- SMART manufacturing
- Digital Logistics/ e-logistics
A digital supply chain steeply leverages intelligence embedded in devices, analytics, external big data sources, and intelligent supply chain software to realize improved customer experience, increased value of products in the markets, generate new revenue streams and new markets and increase high profits.
A great example is Amazon Delivery Drones – unmanned airship to launch its delivery drones
In digital supply chain the whole system is interconnected like an orchestra to convert from traditional linear model to a digitalized dynamic grid. Where customers are in the place they like to be, at the heart of the supply chain.
The ultimate goal of digital supply chain is to become flexible and adaptable enough that a customized and personalized customer experience can be delivered.
While addressing cyber-security concerns and preparing for continuously increasing and inevitable risks, the Industry 4.0 transformation offers huge opportunities – for all industry segments.
Especially process industries who already have relatively high levels of automation. Digitization promises a major efficiency boost for production operations and maintenance as well as opens up new opportunities for the automated manufacture of flexible, highly differentiated product offerings. Moreover, research and development will benefit too. For example in areas including new material modeling simulation and analyzing research data as it has been done for many years in the high tech industry.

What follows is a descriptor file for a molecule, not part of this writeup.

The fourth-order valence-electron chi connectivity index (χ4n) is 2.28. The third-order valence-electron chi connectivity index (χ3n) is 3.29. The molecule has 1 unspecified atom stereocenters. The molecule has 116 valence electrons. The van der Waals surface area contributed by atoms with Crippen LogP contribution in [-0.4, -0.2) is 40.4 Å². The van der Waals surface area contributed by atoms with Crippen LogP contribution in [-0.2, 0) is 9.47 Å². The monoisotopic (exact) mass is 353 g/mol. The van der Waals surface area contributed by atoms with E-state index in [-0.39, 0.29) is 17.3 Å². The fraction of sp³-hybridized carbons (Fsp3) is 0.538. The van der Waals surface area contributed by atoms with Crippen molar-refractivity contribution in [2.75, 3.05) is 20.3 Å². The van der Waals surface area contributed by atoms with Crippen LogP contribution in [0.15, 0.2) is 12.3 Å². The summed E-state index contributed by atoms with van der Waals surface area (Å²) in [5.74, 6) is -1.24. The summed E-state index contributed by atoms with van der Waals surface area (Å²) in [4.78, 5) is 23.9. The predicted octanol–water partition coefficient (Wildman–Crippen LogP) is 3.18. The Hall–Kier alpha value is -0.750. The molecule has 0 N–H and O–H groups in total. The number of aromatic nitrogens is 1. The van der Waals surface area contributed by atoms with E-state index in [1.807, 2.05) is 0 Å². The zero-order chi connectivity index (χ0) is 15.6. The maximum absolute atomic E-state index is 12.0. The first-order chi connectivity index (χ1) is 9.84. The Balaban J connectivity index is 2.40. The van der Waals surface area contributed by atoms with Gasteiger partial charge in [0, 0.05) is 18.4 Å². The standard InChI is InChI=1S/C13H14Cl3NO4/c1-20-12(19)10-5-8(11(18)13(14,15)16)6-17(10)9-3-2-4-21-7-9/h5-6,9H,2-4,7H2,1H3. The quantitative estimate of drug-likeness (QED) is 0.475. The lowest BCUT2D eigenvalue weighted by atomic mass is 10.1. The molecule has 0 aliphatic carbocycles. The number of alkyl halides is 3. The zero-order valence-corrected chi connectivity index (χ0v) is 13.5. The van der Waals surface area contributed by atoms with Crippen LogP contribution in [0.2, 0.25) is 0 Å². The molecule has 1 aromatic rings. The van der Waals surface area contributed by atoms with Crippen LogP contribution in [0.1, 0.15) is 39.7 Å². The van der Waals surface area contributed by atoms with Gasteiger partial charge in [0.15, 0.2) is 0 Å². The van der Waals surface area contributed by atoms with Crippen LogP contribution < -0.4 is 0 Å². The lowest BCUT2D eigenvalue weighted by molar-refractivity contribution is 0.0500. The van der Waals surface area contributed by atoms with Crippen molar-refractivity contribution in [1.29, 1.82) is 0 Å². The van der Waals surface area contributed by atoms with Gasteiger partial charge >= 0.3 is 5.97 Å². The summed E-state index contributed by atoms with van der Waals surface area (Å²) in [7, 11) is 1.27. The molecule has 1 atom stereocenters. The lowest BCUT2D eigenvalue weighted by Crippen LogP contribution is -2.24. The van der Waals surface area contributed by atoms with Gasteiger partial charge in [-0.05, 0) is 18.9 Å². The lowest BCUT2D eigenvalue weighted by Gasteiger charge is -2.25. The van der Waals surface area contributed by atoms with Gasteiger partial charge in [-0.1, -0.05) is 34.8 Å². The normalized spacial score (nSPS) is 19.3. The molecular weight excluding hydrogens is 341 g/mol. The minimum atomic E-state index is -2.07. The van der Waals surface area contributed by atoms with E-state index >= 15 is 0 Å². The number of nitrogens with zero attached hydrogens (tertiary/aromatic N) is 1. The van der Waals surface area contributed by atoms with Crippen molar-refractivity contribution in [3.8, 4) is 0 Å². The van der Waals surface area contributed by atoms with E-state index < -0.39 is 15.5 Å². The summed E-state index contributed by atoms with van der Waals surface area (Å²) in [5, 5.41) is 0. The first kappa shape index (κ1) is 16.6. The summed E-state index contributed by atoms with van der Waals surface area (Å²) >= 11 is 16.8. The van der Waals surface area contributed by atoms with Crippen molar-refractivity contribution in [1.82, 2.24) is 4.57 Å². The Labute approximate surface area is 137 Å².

Secondly, industries are a part of a highly interconnected value chain. The interlinking and analysis of unimaginably large volumes of data, created not just within a company itself but within every step from raw material sourcing to end product usage in a customer’s product, raises transparency and drives monetary value to be realized.